Nodvin has his own apartment just outside Atlanta, in Sandy Springs, Ga., which he shares with a roommate, and a job at a local community fitness center. He also has Down syndrome.

"I give out towels, and put weights away, and make sure people are safe," the 38-year-old says.

To get to and from work, Nodvin relies on rides from people who are hired to help him. He also has a counselor to help him do daily chores like grocery shopping, cleaning and cooking.

KUOW Photo/Liz Jones

The federal government explained to the Nooksack tribe Wednesday how it will take over tribal health and social services.

In a South Dakota court room, ABC News will defend a series of stories it reported five years ago in a defamation law suit. Jury selection started Wednesday.

It's a trial that could prove to be a measure of public attitudes toward the media.

Back in 2012, ABC Correspondent Jim Avila reported on a practice of a South Dakota-based company called Beef Products, Inc.

The state of Ohio has sued five major drug manufacturers for their role in the opioid epidemic. In the lawsuit filed Wednesday, state Attorney General Mike DeWine alleges these five companies "helped unleash a health care crisis that has had far-reaching financial, social, and deadly consequences in the State of Ohio."

Named in the suit are:

  • Purdue Pharma
  • Endo Health Solutions
  • Teva Pharmaceutical Industries and subsidiary Cephalon
  • Johnson & Johnson and subsidiary Janssen Pharmaceuticals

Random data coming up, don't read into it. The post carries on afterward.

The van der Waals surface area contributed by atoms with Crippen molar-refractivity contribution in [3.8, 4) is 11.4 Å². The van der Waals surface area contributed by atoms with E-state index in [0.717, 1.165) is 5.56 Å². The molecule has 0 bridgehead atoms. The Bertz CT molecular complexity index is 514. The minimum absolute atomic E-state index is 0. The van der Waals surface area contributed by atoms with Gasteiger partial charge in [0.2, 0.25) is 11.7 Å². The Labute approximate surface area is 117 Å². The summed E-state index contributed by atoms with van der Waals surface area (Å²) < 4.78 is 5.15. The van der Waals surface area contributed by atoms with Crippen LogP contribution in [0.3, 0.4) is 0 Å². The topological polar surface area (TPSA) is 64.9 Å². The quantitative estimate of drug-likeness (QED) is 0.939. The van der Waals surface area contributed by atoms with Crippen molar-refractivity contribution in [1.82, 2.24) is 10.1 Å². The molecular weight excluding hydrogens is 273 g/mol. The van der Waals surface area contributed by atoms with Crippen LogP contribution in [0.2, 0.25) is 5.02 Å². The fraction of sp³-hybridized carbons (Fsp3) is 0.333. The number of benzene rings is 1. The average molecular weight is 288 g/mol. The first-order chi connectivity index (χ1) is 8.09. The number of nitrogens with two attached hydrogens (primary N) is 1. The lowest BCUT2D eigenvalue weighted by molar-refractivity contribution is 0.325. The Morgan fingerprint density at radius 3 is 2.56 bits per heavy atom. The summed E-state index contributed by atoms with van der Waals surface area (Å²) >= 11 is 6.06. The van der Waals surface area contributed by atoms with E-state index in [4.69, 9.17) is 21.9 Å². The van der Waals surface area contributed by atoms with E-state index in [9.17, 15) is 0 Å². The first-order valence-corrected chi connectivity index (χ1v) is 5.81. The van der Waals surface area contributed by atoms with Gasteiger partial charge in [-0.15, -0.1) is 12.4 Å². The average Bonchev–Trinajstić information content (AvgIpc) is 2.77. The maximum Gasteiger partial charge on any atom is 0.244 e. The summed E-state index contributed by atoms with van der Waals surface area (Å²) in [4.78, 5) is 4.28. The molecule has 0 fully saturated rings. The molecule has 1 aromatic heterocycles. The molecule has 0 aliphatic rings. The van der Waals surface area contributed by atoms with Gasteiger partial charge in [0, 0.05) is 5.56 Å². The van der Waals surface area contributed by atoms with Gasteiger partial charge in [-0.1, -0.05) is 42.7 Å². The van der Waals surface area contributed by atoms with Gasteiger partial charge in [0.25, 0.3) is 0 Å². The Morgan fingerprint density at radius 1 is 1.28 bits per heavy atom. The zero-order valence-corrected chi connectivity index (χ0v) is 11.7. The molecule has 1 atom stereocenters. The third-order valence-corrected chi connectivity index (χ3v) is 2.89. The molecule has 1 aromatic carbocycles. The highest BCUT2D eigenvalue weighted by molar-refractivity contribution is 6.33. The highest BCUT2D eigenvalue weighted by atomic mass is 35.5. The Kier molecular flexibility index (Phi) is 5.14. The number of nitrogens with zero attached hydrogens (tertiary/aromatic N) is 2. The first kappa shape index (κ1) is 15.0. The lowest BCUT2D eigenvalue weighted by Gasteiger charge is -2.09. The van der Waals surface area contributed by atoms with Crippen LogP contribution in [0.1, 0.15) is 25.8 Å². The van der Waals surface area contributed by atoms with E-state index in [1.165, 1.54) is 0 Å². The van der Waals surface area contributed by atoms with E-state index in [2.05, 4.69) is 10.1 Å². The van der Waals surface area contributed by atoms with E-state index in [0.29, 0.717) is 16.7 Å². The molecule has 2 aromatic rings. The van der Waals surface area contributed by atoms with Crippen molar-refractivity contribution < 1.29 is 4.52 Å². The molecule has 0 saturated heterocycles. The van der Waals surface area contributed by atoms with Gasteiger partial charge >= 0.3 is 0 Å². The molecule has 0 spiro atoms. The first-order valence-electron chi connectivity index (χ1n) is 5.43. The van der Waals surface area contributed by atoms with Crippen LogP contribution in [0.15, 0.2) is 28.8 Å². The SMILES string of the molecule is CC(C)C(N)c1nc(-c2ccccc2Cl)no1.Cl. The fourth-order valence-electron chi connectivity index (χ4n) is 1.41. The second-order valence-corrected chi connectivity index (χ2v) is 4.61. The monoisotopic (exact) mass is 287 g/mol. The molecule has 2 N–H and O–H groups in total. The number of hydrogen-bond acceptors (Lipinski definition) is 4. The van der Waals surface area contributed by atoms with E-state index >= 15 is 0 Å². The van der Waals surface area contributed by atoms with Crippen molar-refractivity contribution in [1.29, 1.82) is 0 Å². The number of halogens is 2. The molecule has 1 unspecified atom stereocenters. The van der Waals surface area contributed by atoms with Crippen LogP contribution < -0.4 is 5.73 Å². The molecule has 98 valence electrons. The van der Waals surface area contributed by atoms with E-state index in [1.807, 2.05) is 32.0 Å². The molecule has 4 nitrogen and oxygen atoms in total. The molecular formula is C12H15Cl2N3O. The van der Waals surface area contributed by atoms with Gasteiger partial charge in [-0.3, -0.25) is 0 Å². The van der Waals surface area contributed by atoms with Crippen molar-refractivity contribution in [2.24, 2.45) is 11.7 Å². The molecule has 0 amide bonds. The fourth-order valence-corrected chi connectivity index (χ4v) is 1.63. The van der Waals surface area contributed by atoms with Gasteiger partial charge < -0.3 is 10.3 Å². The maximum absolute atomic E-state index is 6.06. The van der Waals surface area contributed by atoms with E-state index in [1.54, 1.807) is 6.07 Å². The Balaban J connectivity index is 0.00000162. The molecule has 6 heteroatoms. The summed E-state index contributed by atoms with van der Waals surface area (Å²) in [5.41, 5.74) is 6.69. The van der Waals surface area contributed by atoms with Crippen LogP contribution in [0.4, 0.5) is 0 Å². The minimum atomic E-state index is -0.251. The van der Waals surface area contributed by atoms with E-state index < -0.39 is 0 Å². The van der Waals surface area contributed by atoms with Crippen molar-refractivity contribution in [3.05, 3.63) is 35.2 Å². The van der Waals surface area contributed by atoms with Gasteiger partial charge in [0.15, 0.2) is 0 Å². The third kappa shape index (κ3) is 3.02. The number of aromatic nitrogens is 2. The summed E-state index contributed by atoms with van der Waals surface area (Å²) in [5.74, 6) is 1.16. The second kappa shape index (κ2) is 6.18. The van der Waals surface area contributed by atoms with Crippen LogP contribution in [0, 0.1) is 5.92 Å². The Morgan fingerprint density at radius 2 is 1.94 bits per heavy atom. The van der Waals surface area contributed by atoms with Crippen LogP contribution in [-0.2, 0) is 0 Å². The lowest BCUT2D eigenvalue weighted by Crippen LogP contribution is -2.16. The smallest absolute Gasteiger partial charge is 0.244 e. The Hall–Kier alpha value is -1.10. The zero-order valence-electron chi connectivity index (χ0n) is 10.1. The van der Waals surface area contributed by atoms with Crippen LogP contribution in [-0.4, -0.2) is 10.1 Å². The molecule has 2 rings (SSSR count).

When Ebola erupted in West Africa a few years ago, it was catastrophic.

But one good thing emerged from the outbreak: The development of an Ebola vaccine-- a powerful vaccine.

Dr. Mark Sklansky, a self-described germaphobe, can't stop thinking about how quickly microbes can spread.

"If I am at a computer terminal or using a phone or opening a door, I know my hands are now contaminated, and I need to be careful and I need to wash my hands," says Sklansky, a professor of pediatrics at the David Geffen School of Medicine at UCLA.

Bill Radke talks with Aaron Katz, who teaches health policy at the UW's School of Public Health, about his take on the American Health Care Act, what the new score from the Congressional Budget Office means for a potentially 23 million uninsured people and how Washington's failed health plan in the 90s can inform the future of health care in the country. 

A crowd of women in pink Planned Parenthood T-shirts surrounded Washington Gov. Jay Inslee Tuesday morning as he signed a bill to improve access to birth control.

My mom knew she was going to lose her hair when she went to chemotherapy, so she got it cut and made into this wig.
Courtesy of Jad Vianu

My mom’s hair has always been a source of pride for her.